More details are emerging about a proposed recreation facility in northwest Lawrence, with new plans calling for everything from an indoor ice rink to a 15,000-seat track and field stadium.
Lawrence Mayor Bob Schumm on Tuesday provided details of new concept plans that are being proposed by private developers seeking to partner with the city on a major recreation facility at the northwest corner of Sixth Street and the South Lawrence Trafficway.
“The economic development opportunities for this project are really huge,” Schumm told a crowd of about 40 who gathered Tuesday for the Downtown Lawrence Inc. annual meeting.
The building itself may be huge, too. Schumm said the latest plans, which he stressed are likely still to change, call for 300,000 square feet of indoor space plus several outdoor venues that could be used to accommodate Kansas University.
“What’s being discussed now is a village type of concept for sports,” Schumm said. “KU is very excited about the possibilities.”
Currently the concept plans call for a 15,000-seat outdoor track and field stadium, which could be used to host the Kansas Relays and other events. The project also includes a collegiate-level soccer field.
On the indoor facility, Schumm said it is still envisioned to have at least eight full-length basketball courts that could be used for volleyball and other indoor sports. But the latest version also includes an indoor ice rink that could be used for hockey and other skating.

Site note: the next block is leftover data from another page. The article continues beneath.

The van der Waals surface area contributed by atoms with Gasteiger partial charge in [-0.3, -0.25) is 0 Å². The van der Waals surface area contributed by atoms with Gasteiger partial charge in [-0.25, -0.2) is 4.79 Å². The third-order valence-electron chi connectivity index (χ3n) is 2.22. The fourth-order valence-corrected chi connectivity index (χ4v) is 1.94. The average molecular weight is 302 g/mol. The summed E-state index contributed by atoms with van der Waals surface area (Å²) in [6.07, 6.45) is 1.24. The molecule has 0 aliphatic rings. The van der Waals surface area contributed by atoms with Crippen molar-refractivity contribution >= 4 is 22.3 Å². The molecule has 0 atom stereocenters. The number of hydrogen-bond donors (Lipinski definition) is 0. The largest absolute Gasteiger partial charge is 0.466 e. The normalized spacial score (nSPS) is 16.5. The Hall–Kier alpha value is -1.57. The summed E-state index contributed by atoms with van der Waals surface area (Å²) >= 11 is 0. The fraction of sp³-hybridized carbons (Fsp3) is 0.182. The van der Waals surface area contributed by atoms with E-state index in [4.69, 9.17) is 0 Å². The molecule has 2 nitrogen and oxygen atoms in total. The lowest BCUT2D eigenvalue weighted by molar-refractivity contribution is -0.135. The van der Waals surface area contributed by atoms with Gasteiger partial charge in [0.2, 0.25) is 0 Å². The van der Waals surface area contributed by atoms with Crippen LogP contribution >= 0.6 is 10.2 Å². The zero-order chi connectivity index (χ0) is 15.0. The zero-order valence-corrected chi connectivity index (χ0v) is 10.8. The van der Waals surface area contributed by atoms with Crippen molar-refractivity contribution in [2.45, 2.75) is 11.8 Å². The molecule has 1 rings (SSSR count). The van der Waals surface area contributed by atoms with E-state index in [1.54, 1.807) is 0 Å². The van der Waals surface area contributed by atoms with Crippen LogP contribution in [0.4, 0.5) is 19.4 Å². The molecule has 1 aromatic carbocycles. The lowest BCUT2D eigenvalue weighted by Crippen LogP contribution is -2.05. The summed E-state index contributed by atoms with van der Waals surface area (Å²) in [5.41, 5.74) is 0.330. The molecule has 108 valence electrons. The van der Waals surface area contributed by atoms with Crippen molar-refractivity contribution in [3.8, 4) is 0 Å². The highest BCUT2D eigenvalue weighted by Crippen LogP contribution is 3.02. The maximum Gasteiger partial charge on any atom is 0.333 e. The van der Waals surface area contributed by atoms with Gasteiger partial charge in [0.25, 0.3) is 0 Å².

But Schumm said the plans are still subject to change, and another source said the ice rink was the most speculative part of the current plans.
The concept plans already have changed several times. Previously, an indoor events arena was in a concept plan, but that component was not included in the latest plans presented to Schumm on Monday.
Schumm said he hopes to have firm plans presented to the City Commission within the next 60 to 90 days. That would be about the same time the commission would consider a rezoning request for the property.
Thus far, members of the private development group, which includes local businessmen Thomas Fritzel, Steve Schwada, Duane Schwada and executives of the Gene Fritzel Construction Co., have not publicly presented plans or detailed any proposed cost-sharing arrangements.
But Schumm said he still envisions the city will be able to cover its share of the project by using money from the previously approved countywide 1 percent sales tax.
Voters approved that sales tax in part to fund recreation projects. The city is paying off several bonds, which will free up about $13 million to $15 million worth of new funding for the city.